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Proton-electron mass ratio from laser spectroscopy of HD+ at the part-per-trillion level

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Science  04 Sep 2020:
Vol. 369, Issue 6508, pp. 1238-1241
DOI: 10.1126/science.aba0453

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A very precise ratio

The value of the ratio of the masses of the proton and the electron has a bearing on the values of other physical constants. This ratio is known to a very high precision. Patra et al. improved this precision even further by measuring particular frequencies in the rovibrational spectrum of the hydrogen deuteride molecular ion (HD+) (see the Perspective by Hori). To reach this high precision, the researchers placed the HD+ molecules in an ion trap and surrounded them by beryllium ions. The cold beryllium ions then helped cool the HD+ molecules, making the HD+ spectral lines narrow enough that the proton-electron mass ratio could be extracted by comparison with theoretical predictions.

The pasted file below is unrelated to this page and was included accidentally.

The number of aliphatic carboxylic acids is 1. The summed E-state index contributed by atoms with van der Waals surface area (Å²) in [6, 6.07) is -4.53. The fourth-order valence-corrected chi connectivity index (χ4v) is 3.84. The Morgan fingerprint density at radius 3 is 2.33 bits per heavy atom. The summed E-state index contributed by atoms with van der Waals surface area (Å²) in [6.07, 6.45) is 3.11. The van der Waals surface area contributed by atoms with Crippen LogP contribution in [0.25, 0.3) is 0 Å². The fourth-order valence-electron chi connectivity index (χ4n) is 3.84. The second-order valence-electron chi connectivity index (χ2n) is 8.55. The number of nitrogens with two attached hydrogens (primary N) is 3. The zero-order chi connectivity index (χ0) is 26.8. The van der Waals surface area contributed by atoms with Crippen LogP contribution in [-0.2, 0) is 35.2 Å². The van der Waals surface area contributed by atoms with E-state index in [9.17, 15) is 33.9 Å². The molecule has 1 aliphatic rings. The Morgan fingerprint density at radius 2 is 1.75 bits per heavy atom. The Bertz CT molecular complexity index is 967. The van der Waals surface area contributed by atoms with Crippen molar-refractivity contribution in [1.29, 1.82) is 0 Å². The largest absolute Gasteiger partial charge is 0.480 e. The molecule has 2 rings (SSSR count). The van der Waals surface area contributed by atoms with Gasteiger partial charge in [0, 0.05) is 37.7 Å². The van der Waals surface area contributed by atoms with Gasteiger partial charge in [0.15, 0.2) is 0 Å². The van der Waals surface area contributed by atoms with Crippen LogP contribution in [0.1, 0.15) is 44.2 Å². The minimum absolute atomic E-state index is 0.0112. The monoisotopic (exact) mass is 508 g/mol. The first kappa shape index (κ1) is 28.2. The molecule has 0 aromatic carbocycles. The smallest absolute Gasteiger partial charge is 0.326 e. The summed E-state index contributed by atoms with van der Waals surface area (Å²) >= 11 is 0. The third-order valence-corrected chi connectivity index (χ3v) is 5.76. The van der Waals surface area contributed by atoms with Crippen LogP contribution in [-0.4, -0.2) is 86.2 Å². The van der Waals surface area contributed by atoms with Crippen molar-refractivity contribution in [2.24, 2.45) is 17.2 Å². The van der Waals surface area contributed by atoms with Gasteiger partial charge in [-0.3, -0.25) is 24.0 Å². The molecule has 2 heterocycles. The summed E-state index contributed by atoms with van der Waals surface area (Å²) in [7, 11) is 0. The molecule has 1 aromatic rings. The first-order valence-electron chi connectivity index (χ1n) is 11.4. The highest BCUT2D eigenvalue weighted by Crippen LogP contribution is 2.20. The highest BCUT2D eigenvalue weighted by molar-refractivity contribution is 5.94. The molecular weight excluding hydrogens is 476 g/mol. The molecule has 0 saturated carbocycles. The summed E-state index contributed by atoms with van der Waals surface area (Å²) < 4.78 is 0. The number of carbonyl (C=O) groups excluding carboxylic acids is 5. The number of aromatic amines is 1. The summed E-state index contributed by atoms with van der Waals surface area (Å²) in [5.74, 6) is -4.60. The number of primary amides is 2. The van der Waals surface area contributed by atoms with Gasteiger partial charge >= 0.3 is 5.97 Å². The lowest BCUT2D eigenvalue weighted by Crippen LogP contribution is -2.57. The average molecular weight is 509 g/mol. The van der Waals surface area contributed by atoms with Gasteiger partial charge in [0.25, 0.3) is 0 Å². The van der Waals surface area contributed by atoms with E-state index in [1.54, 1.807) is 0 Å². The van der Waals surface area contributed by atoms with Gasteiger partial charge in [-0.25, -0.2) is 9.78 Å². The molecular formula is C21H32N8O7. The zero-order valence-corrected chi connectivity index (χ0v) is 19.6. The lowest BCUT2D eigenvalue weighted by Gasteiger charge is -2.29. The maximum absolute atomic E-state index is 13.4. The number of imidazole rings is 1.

Science, this issue p. 1238; see also p. 1160

Abstract

Recent mass measurements of light atomic nuclei in Penning traps have indicated possible inconsistencies in closely related physical constants such as the proton-electron and deuteron-proton mass ratios. These quantities also influence the predicted vibrational spectrum of the deuterated molecular hydrogen ion (HD+) in its electronic ground state. We used Doppler-free two-photon laser spectroscopy to measure the frequency of the v = 0→9 overtone transition (v, vibrational quantum number) of this spectrum with an uncertainty of 2.9 parts per trillion. By leveraging high-precision ab initio calculations, we converted our measurement to tight constraints on the proton-electron and deuteron-proton mass ratios, consistent with the most recent Penning trap determinations of these quantities. This results in a precision of 21 parts per trillion for the value of the proton-electron mass ratio.

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